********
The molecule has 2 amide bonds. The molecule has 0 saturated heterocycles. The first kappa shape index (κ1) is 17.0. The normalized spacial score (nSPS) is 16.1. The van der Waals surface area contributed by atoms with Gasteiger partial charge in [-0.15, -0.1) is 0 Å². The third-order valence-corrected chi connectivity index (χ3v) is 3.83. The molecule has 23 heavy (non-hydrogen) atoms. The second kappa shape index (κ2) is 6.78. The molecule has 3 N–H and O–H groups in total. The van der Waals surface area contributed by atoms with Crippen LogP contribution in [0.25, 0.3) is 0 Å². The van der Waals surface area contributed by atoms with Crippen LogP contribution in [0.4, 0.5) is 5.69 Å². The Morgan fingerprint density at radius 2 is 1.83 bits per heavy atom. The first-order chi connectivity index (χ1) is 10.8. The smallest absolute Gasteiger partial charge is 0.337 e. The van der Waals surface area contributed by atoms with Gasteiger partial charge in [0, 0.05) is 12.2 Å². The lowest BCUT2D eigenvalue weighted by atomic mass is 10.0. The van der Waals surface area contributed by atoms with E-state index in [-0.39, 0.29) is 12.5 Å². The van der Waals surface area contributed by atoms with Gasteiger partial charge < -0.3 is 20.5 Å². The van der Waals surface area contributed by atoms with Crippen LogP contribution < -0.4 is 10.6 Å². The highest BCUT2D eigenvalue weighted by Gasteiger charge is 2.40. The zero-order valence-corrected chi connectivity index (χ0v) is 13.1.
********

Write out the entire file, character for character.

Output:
The molecule has 2 amide bonds. The molecule has 0 saturated heterocycles. The first kappa shape index (κ1) is 17.0. The normalized spacial score (nSPS) is 16.1. The van der Waals surface area contributed by atoms with Gasteiger partial charge in [-0.15, -0.1) is 0 Å². The third-order valence-corrected chi connectivity index (χ3v) is 3.83. The molecule has 23 heavy (non-hydrogen) atoms. The second kappa shape index (κ2) is 6.78. The molecule has 3 N–H and O–H groups in total. The van der Waals surface area contributed by atoms with Crippen LogP contribution in [0.25, 0.3) is 0 Å². The van der Waals surface area contributed by atoms with Crippen LogP contribution in [0.4, 0.5) is 5.69 Å². The Morgan fingerprint density at radius 2 is 1.83 bits per heavy atom. The first-order chi connectivity index (χ1) is 10.8. The smallest absolute Gasteiger partial charge is 0.337 e. The van der Waals surface area contributed by atoms with Gasteiger partial charge in [0, 0.05) is 12.2 Å². The lowest BCUT2D eigenvalue weighted by atomic mass is 10.0. The van der Waals surface area contributed by atoms with E-state index in [-0.39, 0.29) is 12.5 Å². The van der Waals surface area contributed by atoms with Gasteiger partial charge < -0.3 is 20.5 Å². The van der Waals surface area contributed by atoms with Crippen LogP contribution < -0.4 is 10.6 Å². The highest BCUT2D eigenvalue weighted by Gasteiger charge is 2.40. The zero-order valence-corrected chi connectivity index (χ0v) is 13.1.